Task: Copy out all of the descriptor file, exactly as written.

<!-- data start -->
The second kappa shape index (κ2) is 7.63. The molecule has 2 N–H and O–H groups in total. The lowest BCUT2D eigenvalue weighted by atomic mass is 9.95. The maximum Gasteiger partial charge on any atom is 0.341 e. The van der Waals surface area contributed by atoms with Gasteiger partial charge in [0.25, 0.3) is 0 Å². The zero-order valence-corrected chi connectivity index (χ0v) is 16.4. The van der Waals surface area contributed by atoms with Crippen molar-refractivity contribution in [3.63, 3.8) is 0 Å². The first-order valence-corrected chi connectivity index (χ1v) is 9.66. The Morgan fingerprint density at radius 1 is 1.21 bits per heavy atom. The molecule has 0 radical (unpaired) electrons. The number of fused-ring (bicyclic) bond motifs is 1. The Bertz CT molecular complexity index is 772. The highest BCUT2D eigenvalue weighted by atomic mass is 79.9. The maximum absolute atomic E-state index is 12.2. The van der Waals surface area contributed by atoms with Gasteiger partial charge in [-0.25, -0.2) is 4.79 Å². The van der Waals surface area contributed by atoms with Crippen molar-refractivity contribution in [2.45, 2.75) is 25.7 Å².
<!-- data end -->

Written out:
The second kappa shape index (κ2) is 7.63. The molecule has 2 N–H and O–H groups in total. The lowest BCUT2D eigenvalue weighted by atomic mass is 9.95. The maximum Gasteiger partial charge on any atom is 0.341 e. The van der Waals surface area contributed by atoms with Gasteiger partial charge in [0.25, 0.3) is 0 Å². The zero-order valence-corrected chi connectivity index (χ0v) is 16.4. The van der Waals surface area contributed by atoms with Crippen molar-refractivity contribution in [3.63, 3.8) is 0 Å². The first-order valence-corrected chi connectivity index (χ1v) is 9.66. The Morgan fingerprint density at radius 1 is 1.21 bits per heavy atom. The molecule has 0 radical (unpaired) electrons. The number of fused-ring (bicyclic) bond motifs is 1. The Bertz CT molecular complexity index is 772. The highest BCUT2D eigenvalue weighted by atomic mass is 79.9. The maximum absolute atomic E-state index is 12.2. The van der Waals surface area contributed by atoms with Gasteiger partial charge in [-0.25, -0.2) is 4.79 Å². The van der Waals surface area contributed by atoms with Crippen molar-refractivity contribution in [2.45, 2.75) is 25.7 Å².